Policy cycle page

Selecting arguments through the policy cycle

Thematic Brief banner centeredUsefulness
This brief can be used to understand the stages of the policy cycle and how different types of biodiversity arguments can be used at each stage.

Transferability
The policy cycle model is general and thus not specific to biodiversity-related policies. The 13 BESAFE case studies have brought more detailed and contextual knowledge on cyclic and iterative biodiversity policy processes.

The policy cycle
The policy cycle model considers the policy process as an iterative, ongoing cycle of policy design, negotiation, development, implementation and evaluation. BESAFE divides the policy cycle into five phases: 1) Problem framing, where the issues that the policy needs to address are identified; 2) Policy formulation, where policy options are developed; 3) Policy adoption, where a particular course of action is adopted; 4) Policy implementation where policies are put into effect; 5) Policy evaluation where results are monitored, and problems and solutions reconsidered (Fig. 1).

Policy cycle
Figure 1. Policy cycle.

Different types of arguments at different stages
Policies are constantly reformulated as the different stages inform and shape each other, and arguments play an important role at each stage. Analysis of the 13 BESAFE case studies shows how different types of arguments can be used at different stages of the policy cycle. There are a number of possible reasons for this:

  • ‘Trial and error’, as stronger arguments persist and weaker ones disappear;
  • Historical evolution of arguments over time, e.g. the rise of ecosystem service arguments;
  • Deliberate targeting of arguments to different audiences at different stages of the policy cycle;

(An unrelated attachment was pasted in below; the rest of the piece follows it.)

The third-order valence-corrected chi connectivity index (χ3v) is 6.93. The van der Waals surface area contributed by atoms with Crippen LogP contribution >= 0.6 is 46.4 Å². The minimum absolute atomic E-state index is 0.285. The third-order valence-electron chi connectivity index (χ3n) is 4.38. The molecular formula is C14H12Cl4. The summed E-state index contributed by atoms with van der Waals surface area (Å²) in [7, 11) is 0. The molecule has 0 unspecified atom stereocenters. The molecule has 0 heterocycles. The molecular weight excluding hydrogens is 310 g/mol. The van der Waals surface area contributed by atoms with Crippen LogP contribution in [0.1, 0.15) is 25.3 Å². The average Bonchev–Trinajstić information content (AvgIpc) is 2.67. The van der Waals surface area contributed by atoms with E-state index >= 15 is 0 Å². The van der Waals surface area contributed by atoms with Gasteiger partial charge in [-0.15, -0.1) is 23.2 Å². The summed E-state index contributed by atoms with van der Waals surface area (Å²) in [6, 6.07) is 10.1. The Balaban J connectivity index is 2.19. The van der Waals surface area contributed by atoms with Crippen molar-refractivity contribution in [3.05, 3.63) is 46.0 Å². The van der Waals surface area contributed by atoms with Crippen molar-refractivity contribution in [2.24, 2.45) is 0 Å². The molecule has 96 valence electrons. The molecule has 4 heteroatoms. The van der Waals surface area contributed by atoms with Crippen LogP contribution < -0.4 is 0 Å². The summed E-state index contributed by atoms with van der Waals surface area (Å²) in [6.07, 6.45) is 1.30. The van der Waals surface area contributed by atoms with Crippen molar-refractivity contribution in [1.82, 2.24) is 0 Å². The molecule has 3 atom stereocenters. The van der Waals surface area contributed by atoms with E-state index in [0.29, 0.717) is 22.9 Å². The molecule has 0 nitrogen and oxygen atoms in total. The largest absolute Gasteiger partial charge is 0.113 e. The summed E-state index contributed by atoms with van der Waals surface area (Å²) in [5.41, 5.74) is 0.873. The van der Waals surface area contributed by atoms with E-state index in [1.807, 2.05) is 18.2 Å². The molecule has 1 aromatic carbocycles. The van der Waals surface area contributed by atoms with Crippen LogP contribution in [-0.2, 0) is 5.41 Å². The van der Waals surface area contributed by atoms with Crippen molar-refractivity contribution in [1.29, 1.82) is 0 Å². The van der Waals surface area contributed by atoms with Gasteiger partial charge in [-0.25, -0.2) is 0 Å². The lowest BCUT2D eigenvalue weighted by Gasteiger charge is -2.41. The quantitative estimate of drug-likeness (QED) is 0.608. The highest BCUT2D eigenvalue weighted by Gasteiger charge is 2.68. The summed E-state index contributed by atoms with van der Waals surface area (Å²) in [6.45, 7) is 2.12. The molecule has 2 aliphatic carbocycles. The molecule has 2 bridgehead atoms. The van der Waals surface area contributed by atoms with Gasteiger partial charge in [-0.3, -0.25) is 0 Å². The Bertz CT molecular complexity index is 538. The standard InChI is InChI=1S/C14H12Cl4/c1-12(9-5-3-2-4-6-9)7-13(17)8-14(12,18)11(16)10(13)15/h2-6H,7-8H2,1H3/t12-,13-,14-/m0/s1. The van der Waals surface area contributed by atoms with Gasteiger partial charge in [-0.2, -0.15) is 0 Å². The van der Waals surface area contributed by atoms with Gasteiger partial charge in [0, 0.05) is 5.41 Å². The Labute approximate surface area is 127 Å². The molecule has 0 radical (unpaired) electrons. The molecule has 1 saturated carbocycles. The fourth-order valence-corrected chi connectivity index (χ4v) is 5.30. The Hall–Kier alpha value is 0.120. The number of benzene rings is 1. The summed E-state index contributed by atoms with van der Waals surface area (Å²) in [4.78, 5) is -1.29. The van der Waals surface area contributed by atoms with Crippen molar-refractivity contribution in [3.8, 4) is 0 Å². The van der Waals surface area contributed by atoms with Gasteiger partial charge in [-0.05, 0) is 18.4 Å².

• Better targeting of arguments as more information on specific stakeholder needs emerges during the policy-making process.
  • Judging by the frequency of different types of arguments at each stage, it appears that arguments based on the intrinsic value of nature often dominate at the early stages of the process, while arguments based on social and economic benefits are used more in the middle of the process. Legal obligation arguments are most frequent at the implementation and evaluation stages.
  • A case study on urban development in Finland shows that the ecosystem service concept and integrated conservation and development arguments may be overridden by segregated biodiversity protection and urban development arguments, as well as specific ecosystem services arguments.
  • Case studies in areas with high pressure on land use showed that recreation arguments partly replace inherent value arguments but are still used in favour of conservation.
  • In areas where there was a specific conflict over land use, legal arguments tend to replace more rounded inherent value and balance of nature arguments where a concrete conflict of the area use is at stake.

Lessons learned

  • Arguments tend to evolve over the course of the policy cycle, and different arguments may become effective at different stages. As better information on stakeholders and their needs emerges, it can be beneficial to replace or supplement broad, general arguments, such as the need to maintain essential ecosystem services, with more precise arguments that focus on the benefits of particular services to specific stakeholders.
  • Similarly, arguments that treat biodiversity in isolation from society, such as those based on the intrinsic value of nature or on the scientific evidence for declining biodiversity, can be replaced by arguments that people personally relate to.

Looking for more information on effective arguments for biodiversity?
For more BESAFE results, including separate briefs focusing on other case studies and various aspects of argumentation, see http://www.besafe-project.net [ref BESAFE toolkit].

This brief is a result of research carried out under the BESAFE project. This brief was written by Eeva Primmer, Pekka Jokinen and Malgorzata Blicharska.

Reference: Primmer, E., Jokinen, P., Blicharska, M. 2014. Final report synthesizing the analysis on effectiveness in case studies. Biodiversity and Ecosystem Services: Arguments for our future Environment (BESAFE). Deliverable No: 2.3.

The BESAFE project is an interdisciplinary research project funded under the European Community’s Seventh Framework Programme, contract number: 282743.

http://www.besafe-project.net/ pekka.t.jokinen@uta.fi